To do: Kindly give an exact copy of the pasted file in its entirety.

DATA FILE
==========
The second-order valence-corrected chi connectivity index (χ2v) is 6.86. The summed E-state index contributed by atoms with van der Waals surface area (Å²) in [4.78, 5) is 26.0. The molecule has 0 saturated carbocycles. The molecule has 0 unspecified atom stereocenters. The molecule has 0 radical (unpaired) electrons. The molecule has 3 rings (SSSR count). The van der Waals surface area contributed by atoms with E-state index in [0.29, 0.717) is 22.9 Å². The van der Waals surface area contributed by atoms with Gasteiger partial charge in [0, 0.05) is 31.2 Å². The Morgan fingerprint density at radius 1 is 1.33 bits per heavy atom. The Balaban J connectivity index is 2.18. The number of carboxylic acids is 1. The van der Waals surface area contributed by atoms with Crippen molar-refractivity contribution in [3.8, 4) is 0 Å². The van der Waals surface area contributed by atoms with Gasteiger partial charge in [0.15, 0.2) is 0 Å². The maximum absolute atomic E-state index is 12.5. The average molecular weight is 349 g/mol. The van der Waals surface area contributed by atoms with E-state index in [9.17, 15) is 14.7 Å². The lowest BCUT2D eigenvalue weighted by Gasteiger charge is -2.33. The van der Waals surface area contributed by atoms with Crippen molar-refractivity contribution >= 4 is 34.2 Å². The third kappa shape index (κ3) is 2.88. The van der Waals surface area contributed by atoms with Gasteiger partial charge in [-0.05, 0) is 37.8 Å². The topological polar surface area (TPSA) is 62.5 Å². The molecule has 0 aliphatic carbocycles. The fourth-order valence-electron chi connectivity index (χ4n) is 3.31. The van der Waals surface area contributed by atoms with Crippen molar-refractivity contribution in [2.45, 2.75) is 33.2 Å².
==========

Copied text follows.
The second-order valence-corrected chi connectivity index (χ2v) is 6.86. The summed E-state index contributed by atoms with van der Waals surface area (Å²) in [4.78, 5) is 26.0. The molecule has 0 saturated carbocycles. The molecule has 0 unspecified atom stereocenters. The molecule has 0 radical (unpaired) electrons. The molecule has 3 rings (SSSR count). The van der Waals surface area contributed by atoms with E-state index in [0.29, 0.717) is 22.9 Å². The van der Waals surface area contributed by atoms with Gasteiger partial charge in [0, 0.05) is 31.2 Å². The Morgan fingerprint density at radius 1 is 1.33 bits per heavy atom. The Balaban J connectivity index is 2.18. The number of carboxylic acids is 1. The van der Waals surface area contributed by atoms with Crippen molar-refractivity contribution in [3.8, 4) is 0 Å². The van der Waals surface area contributed by atoms with Gasteiger partial charge in [0.15, 0.2) is 0 Å². The maximum absolute atomic E-state index is 12.5. The average molecular weight is 349 g/mol. The van der Waals surface area contributed by atoms with E-state index in [9.17, 15) is 14.7 Å². The lowest BCUT2D eigenvalue weighted by Gasteiger charge is -2.33. The van der Waals surface area contributed by atoms with Crippen molar-refractivity contribution >= 4 is 34.2 Å². The third kappa shape index (κ3) is 2.88. The van der Waals surface area contributed by atoms with Gasteiger partial charge in [-0.05, 0) is 37.8 Å². The topological polar surface area (TPSA) is 62.5 Å². The molecule has 0 aliphatic carbocycles. The fourth-order valence-electron chi connectivity index (χ4n) is 3.31. The van der Waals surface area contributed by atoms with Crippen molar-refractivity contribution in [2.45, 2.75) is 33.2 Å².